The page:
RPC over HTTP with Windows Server 2003

I have a client using Windows 2003 Server and have Outlook 2003 ono the clients.  They woudl like to be able to use Outlook using RPC over HTTP - how do we set this up exactly?
PowerhousecomputingAsked:
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Jeffrey Kane - TechSoEasyConnect With a Mentor Principal ConsultantCommented:
NITAdmin... just fyi, if this is SBS, then there is NO additional configuration needed for RPC over HTTPS... it's automatically done when the Configure Email and Internet Connection Wizard (CEICW -- which is linked as Connect to the Internet in the Server Management Console > Internet and Email) is run.

The CEICW generates the proper ssl certificate, and you should never need to configure any registry key.

The CEICW also creates customized instructions for users to configure Outlook 2003 properly.  These instructions are found on the Remote Web Workplace (RWW) main menu linked as "Configure Outlook via the Internet".  Information on RWW is here:  http://sbsurl.com/rww

You may want to set one of these up some day to see it's wonders.

Jeff
TechSoEasy
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Jeffrey Kane - TechSoEasyPrincipal ConsultantCommented:
Windows Server 2003 or Small Business Server 2003??

Jeff
TechSoEasy
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plimpiasCommented:
If its Windows Server 2003 your in the wrong topic area, but if it is windows server 2003 then here is a guide

http://www.petri.co.il/configure_rpc_over_https_on_a_single_server.htm

The most important thing is that you purchase a real SSL cert

http://www.rapidssl.com/index_ssl.htm is what i use.

If its SBS then i'll let Jeff handle the question
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nitadminCommented:
Read my prevois posting,

http://www.experts-exchange.com/Networking/Email_Groupware/Exchange_Server/Q_22035144.html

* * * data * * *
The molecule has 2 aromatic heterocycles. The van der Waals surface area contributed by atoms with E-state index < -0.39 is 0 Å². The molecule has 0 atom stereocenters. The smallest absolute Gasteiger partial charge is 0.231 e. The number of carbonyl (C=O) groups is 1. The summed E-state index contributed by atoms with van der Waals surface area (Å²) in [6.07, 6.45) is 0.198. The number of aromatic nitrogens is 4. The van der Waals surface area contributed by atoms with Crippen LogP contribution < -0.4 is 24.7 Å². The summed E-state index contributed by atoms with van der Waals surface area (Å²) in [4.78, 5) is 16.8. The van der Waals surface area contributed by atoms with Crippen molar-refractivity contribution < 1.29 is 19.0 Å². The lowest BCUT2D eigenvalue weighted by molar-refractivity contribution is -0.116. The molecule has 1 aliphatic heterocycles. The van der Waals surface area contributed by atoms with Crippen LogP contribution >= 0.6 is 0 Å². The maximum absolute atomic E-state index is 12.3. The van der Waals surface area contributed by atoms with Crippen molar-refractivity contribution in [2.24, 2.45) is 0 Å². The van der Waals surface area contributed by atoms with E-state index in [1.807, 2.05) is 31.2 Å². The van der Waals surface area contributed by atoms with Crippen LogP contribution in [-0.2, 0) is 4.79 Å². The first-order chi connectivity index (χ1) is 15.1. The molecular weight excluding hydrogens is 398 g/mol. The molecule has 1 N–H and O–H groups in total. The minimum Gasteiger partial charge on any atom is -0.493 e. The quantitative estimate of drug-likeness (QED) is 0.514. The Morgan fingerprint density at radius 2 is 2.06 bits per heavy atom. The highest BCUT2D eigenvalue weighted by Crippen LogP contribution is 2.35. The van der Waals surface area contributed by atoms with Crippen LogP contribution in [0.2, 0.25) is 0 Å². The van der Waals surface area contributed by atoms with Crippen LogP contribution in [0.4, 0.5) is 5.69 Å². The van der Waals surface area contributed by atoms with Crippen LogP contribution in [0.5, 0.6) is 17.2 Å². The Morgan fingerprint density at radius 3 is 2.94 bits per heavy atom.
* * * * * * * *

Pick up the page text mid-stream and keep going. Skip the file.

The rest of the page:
If it doesn't work from outside the LAN, then most likely it is not really running on https from within your LAN. There is a setting in OUtlook 2003, which will cause the outlook to use MAPI protocol when you are inside the LAN, even when you configure your outlook profile to use RPC over HTTPS.

I have two several questions.
1. Did you install a SSL certificate from a Public CA?
2. Did you configure your GC server?

Read this article very carefully, and pay attaention to what it says about configuring your GC server.
Most people who attempt to configure Exchange 2003 RPC over https feature fail to install a SSL certificate from a public CA and they don't even bother to configure the GC server.

Here are links to two webpages from one great website. It will tell you step by step what you need to do. Read it very carefully.
Campare the steps that it gives you and what you have done already. Follow his instructions very carefully and RPC over https will work.

http://www.petri.co.il/configure_rpc_over_https_on_a_single_server.htm
http://www.petri.co.il/rpc_over_http_error_4013_after_windows_2003_sp1.htm

Another thing, if you have single domain forest. Make all your domain controllers are GC (global catalog) servers. This is done from active directory domains and trusts.

I also want to point out to you why this sentence is in BOLD on the first webpage. Make sure you configure the registry key on your GC servers. And also use the rpccfg tool to confirm the port settings like he shows you. Read this sentence very carefully. You will fail if you do not listen to what he is saying. "Configure all your global catalogs to use specific ports for RPC over HTTP for directory services"  quote by Daniel Petri.
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nitadminCommented:
Since you are using Windows 2003 small business server, you Exchange server is domain controller and Global Catalog server. You should have an slightly easier time configuring rpc over https.

But still, you still need to correctly configure your ssl certificate and registry keys.
When you create your ssl certicate request file name your ssl certificate with same host name that you assigned to your mx record. In other words if your mx records is mail.mydomain.net, then your ssl cert should have the same name.

Cheers,
NITadmin
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nitadminCommented:
The RWW is new feature of Windows 2003 Smal Business Server R2.
Microsoft has added a lot of new and cool features in R2. They have also automated a lot System Admin tasks that used to be done manually.

Cheers,
NITADMIN
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Jeffrey Kane - TechSoEasyPrincipal ConsultantCommented:
I'm sorry, but it's not... all of this has been there since SBS 2003 was released 3 years ago.

Jeff
TechSoEasy
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Jeffrey Kane - TechSoEasyPrincipal ConsultantCommented:
I believe what you are describing is what's new in STANDARD Server 2003 R2.  These features have been in SBS for years... and are now just making their way to the enterprise level.

Jeff
TechSoEasy
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